Class ACTs

Amanda Lu, Opinions Editor

Last Friday, I sat down with Will Cheong and Luke Turkovich, both seniors at North Allegheny who scored a perfect 36 on the ACT. The ACT is one of the two most commonly taken standardized tests in the U.S. Needless to say, it is extremely difficult to earn a perfect score: annually, less than 1% of test takers achieve a 36. 


Did you study?

Will: Yeah, I studied a lot. Two weeks before the actual exam, I took a practice exam every day.

Luke: My preparation was just taking the ACT over and over. Outside of that, I did not study.

How many times did you take the ACT?

Will: Twice.

Luke: Three times.

When did you find out you got a perfect on the ACT?

Will: I found out around 2 AM in August.

Luke: I found out in June.

What was your reaction?

Will: My goal was a 35, but I was expecting anywhere from 34-35, so seeing a 36 was very surprising to me. I was very excited, but because I found out at 2 AM, I tried to be super low-key about it so I wouldn’t wake up my parents.

Luke: I found out in the morning before I left for Cross-Country practice. I was very surprised because I had gotten a 34 before and believed that that was the highest of my ability. I was stunned by my 36, and as soon as I saw it, I ran down the stairs and almost crashed my head into the floor below my stairs. I was excited to tell my parents. It was just a very ecstatic moment.

What’s harder: ACT or SAT?

Will: I only took the SAT once. I think the SAT is harder. With the ACT, the questions are more straightforward. The biggest issue is timing, so if you just have a bit of practice you can get used to it. For me, the SAT reading section is difficult to improve on.

Luke: I took the SAT twice. The SAT is definitely harder judging by the questions alone, but the difficulty to actually get through to answer all the questions is significantly harder on the ACT. If you can move quickly, the ACT will be easier for you. If you are not fast, the SAT is probably easier for you because you’ll at least be able to get through all the questions.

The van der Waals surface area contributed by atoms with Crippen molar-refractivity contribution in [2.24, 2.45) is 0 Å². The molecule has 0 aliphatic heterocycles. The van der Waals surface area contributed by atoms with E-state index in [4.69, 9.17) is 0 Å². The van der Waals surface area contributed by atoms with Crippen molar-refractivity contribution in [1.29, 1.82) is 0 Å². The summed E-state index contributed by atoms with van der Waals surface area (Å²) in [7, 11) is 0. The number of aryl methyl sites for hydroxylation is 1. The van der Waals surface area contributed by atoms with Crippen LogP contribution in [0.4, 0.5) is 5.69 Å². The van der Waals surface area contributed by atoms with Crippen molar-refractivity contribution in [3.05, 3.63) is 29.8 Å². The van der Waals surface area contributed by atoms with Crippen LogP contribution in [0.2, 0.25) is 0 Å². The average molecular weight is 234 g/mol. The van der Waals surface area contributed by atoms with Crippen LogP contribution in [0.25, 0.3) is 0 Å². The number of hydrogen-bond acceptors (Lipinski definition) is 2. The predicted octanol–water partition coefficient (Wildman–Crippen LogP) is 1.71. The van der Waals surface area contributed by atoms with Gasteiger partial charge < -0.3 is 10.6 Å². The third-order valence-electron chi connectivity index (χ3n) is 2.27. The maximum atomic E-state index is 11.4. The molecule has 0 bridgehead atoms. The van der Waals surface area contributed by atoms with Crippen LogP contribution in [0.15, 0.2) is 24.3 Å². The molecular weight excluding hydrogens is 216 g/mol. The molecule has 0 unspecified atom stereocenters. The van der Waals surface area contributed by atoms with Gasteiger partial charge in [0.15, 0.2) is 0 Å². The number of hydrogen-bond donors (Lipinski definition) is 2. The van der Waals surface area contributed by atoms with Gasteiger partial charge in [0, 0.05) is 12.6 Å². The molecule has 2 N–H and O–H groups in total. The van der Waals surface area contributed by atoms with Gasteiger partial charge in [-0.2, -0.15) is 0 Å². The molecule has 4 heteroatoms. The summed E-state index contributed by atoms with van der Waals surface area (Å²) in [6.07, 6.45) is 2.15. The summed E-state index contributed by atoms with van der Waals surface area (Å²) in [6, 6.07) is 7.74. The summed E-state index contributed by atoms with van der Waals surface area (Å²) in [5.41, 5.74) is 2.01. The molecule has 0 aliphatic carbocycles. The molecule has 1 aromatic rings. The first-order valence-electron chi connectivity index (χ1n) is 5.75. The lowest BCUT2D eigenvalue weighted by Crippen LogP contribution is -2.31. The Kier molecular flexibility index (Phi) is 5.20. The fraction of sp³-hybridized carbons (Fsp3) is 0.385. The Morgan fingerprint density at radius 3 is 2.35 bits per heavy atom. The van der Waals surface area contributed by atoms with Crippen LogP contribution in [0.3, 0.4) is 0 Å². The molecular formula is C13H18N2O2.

What was your test-taking strategy?

Will: I don’t have a particular strategy. I just start from the beginning, and I try to get through the questions as fast as possible without making simple mistakes.

Luke: For the ACT, since there are four different parts, I kind of developed a strategy for each, but the big thing that carried through is that you have to forget about what you did on the last section. Even if you did not have enough time to finish or had to guess on a few questions, there is no time to worry about that. You just have to start the test knowing that you have to finish quickly. As far as specific strategies go, I don’t read anything on the Science Test, because you can get most of the information from the graphs. It’s a waste of time to try to read the paragraphs.

What was the hardest section?

Will: The reading section was the hardest section for me.

Luke: I also thought the reading section was hardest because of the time constraints. The first time I took the ACT, I did poorly on the Science Test, but I was able to develop a strategy for it.